Despite its unoriginal elements and few weak plotlines, the Complete Collection of Ah, My Buddha still manages to be entertaining enough to be a series you should check out either way. The comedy is actually quite good in this series and there’s plenty of worthwhile moments found in both seasons of this set. Depending on your tastes, the fan service might be too much for some but if you’re able to overlook it you will find yourself liking the harem comedy.


A young priest-in-training named Ikkou joins the Saienji Temple run by his overbearing grandmother only to find lots of chores, strange rituals and a collection of very attractive priestesses living with him. It all sounds good but Ikkou has a power that can only be awakened be seeing female nudity. In the second season, a rival priestess will stop at nothing to seduce Ikkou.

Media Blasters does the series justice with a crisp and colorful picture that makes the animation stand out nicely. While the character design isn’t unique, you can tell each character apart and – if you don’t mind it – the fan service can get overwhelmingly excessive. Only the OVA episodes display nudity.

The original Japanese voices are handled beautifully thanks to a great cast with Mai Nakahara pulling double duty by voicing Chitose wonderfully but also singing the closing theme songs “Happy Days” and “Lonesome Traveler.” The English dub is excellent as well with talent that includes Tara Platt and Stephanie Sheh just to name a few. Even the original score a good, especially in the second series.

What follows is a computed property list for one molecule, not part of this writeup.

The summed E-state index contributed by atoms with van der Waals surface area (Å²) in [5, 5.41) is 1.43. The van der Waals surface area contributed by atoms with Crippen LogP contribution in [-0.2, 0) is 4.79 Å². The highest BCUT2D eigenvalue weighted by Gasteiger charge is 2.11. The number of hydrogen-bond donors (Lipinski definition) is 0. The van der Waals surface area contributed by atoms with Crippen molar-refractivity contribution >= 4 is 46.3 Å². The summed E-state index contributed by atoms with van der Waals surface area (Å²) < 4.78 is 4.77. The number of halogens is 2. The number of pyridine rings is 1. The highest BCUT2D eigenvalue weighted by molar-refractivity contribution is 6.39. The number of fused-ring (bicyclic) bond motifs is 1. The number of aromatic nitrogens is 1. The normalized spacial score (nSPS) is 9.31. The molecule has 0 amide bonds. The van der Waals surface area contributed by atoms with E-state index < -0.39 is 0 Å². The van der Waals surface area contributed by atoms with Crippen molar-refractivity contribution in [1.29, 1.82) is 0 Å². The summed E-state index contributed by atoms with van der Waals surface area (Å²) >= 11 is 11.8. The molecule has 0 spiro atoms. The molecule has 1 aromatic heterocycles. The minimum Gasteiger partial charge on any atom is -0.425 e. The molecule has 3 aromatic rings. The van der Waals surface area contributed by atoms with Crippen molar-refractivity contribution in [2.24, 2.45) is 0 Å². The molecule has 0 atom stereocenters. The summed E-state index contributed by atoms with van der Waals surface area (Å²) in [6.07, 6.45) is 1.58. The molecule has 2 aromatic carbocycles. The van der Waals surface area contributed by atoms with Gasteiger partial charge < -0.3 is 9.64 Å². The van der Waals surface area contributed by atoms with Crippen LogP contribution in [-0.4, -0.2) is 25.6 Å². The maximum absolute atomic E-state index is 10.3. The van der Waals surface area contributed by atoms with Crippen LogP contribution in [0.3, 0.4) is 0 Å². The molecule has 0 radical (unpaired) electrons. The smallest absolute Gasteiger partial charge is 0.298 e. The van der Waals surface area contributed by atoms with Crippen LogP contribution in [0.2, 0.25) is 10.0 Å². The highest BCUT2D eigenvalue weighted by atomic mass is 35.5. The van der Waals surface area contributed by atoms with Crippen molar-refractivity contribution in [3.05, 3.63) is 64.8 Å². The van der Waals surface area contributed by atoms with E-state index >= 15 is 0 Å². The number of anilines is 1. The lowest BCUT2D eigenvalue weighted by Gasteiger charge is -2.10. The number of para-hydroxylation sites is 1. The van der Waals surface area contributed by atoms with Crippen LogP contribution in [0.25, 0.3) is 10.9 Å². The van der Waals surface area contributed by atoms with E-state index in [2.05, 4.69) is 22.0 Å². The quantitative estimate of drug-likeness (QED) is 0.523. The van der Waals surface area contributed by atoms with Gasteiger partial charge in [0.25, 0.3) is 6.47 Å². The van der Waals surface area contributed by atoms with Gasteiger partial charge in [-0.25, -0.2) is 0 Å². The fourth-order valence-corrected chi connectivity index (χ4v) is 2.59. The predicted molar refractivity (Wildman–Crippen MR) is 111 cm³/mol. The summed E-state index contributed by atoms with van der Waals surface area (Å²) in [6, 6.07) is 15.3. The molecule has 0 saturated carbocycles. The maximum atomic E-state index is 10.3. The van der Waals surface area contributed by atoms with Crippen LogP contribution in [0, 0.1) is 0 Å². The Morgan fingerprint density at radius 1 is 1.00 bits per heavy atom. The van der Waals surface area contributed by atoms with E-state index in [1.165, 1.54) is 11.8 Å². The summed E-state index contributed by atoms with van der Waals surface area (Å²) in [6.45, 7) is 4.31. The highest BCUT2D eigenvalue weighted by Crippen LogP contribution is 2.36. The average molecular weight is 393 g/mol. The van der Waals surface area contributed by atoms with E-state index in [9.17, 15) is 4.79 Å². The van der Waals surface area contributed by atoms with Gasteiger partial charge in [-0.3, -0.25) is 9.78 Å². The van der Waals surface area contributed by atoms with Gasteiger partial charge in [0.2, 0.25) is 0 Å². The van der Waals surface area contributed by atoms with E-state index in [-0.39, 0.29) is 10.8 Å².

There are clean opening and closing theme songs to look forward to and each disc contains various different trailers as well. The best extras, however, come in two OVA episodes for each of the two seasons in the Complete Collection set.

While it might not be original, it is hard to overlook the good qualities and over-the-top hilarity of Ah, My Buddha and if you give this Complete Collection a try you will find yourself liking this quirky fan service-filled series. Still, you can’t help but think that this series could have been a lot better.

Review copy provided by Media Blasters/Anime Works